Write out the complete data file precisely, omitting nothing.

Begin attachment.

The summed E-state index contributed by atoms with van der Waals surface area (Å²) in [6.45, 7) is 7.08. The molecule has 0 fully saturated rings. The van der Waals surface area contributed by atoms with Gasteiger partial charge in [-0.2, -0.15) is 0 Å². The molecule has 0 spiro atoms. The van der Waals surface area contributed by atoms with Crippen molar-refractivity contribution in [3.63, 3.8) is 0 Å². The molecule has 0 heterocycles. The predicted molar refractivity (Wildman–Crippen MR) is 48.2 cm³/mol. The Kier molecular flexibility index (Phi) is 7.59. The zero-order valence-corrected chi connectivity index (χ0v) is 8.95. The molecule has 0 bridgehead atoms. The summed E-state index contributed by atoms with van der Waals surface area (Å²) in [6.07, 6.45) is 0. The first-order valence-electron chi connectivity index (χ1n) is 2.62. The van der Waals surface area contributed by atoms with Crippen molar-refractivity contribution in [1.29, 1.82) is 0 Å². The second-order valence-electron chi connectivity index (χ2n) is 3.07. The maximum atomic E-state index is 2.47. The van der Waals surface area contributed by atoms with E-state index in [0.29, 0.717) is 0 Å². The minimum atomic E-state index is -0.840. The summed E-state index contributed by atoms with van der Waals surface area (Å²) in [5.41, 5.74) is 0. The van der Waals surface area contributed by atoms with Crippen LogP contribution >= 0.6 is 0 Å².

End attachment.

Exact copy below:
The summed E-state index contributed by atoms with van der Waals surface area (Å²) in [6.45, 7) is 7.08. The molecule has 0 fully saturated rings. The van der Waals surface area contributed by atoms with Gasteiger partial charge in [-0.2, -0.15) is 0 Å². The molecule has 0 spiro atoms. The van der Waals surface area contributed by atoms with Crippen molar-refractivity contribution in [3.63, 3.8) is 0 Å². The molecule has 0 heterocycles. The predicted molar refractivity (Wildman–Crippen MR) is 48.2 cm³/mol. The Kier molecular flexibility index (Phi) is 7.59. The zero-order valence-corrected chi connectivity index (χ0v) is 8.95. The molecule has 0 bridgehead atoms. The summed E-state index contributed by atoms with van der Waals surface area (Å²) in [6.07, 6.45) is 0. The first-order valence-electron chi connectivity index (χ1n) is 2.62. The van der Waals surface area contributed by atoms with Crippen molar-refractivity contribution in [1.29, 1.82) is 0 Å². The second-order valence-electron chi connectivity index (χ2n) is 3.07. The maximum atomic E-state index is 2.47. The van der Waals surface area contributed by atoms with E-state index in [0.29, 0.717) is 0 Å². The minimum atomic E-state index is -0.840. The summed E-state index contributed by atoms with van der Waals surface area (Å²) in [5.41, 5.74) is 0. The van der Waals surface area contributed by atoms with Crippen LogP contribution >= 0.6 is 0 Å².